State by State: China and Minnesota Trade
Known as the “Land of 10,000 Lakes,” Minnesota is the second northernmost state in the U.S. In 2013, the state’s real GDP reached US$312 billion, up 2.8 percent from the previous year and significantly outpacing the 1.9 percent national increase. Major industries in Minnesota include medical devices, biomedical technology, renewable energy, environmental technologies, agribusiness and financial and insurance services.
Trade and Exports
Since 2005, trade with China has become an important source of economic growth for Minnesota. Last year, the state saw a record breaking US$21.4 billion worth of exports to foreign countries, with China its third-largest export market. In 2014, Minnesota’s manufactured exports to China reached US$2,233 million, just behind Canada and Mexico. Medical products, electrical machinery, plastics and wood pulp are the top four exports to foreign countries. China is one of the state’s largest markets for optic fiber, optical/checking instruments and integrated circuits. Interestingly, export of food products to China grew by 25 percent compared to the previous year.
Minnesota’s relationship with China dates back to the 1870s, when the first Chinese immigrants traveled to the state. Since then, the bond between individual Chinese provinces and Minnesota has grown significantly.
In October 1982, Minnesota and Northwest Shaanxi Province established a sister-state relationship, which is currently managed by the U.S.-China Peoples Friendship Association, Minnesota Chapter. While the two share a great deal in common – both are cultural centers with important agricultural areas and prestigious universities – their economies are complementary.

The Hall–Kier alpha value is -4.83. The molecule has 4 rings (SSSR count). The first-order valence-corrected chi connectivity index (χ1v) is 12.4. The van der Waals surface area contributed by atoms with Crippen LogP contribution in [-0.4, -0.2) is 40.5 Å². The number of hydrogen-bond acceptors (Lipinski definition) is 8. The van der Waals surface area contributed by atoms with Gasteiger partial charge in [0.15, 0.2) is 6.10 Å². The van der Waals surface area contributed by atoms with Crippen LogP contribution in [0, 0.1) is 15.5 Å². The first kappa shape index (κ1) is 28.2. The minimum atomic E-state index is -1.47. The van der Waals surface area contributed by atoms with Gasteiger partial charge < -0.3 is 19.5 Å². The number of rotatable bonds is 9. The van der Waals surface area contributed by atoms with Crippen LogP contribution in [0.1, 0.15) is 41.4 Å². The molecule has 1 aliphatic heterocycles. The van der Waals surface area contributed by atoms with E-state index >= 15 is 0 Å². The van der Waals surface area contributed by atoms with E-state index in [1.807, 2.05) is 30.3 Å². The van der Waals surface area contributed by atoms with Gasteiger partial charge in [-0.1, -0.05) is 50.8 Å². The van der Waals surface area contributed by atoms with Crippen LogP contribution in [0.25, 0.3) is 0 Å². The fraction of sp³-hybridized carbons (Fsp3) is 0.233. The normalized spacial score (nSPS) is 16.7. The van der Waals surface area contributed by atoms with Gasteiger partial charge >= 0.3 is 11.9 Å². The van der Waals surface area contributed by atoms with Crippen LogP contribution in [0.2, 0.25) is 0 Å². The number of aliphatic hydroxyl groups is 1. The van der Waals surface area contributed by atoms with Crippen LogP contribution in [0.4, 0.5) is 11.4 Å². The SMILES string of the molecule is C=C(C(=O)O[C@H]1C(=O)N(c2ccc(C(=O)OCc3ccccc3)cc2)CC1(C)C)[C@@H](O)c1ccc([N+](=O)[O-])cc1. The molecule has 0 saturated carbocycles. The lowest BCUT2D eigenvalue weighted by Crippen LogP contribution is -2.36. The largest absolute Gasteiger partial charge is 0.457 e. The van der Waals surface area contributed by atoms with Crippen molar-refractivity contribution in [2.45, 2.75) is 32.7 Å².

Shaanxi’s mineral reserves rank the highest of all the provinces in China, whereas Minnesota lacks fossil fuels and doesn’t have deposits of coal, natural gas or petroleum. Large reserves of natural resources in Shaanxi have been a spur to heavy industry such as oil drills, mining equipment manufacturing, railways, petroleum, and chemical processing. The province also has a strong pool of well-educated workers that rank third in the country, next only to Beijing and Shanghai.
Minneapolis, the largest city in Minnesota, and China’s Northeast city of Harbin have maintained a sister-city relationship since 1992. As the capital of China’s Heilongjiang province, Harbin is a key political, economic and cultural center in Northeast China. Due to its close proximity to Russia, the city serves as the country’s gateway to trade with Russia and hosts the China-Russia Expo every year. Since the 1950s it has become a hub for mining and steel production.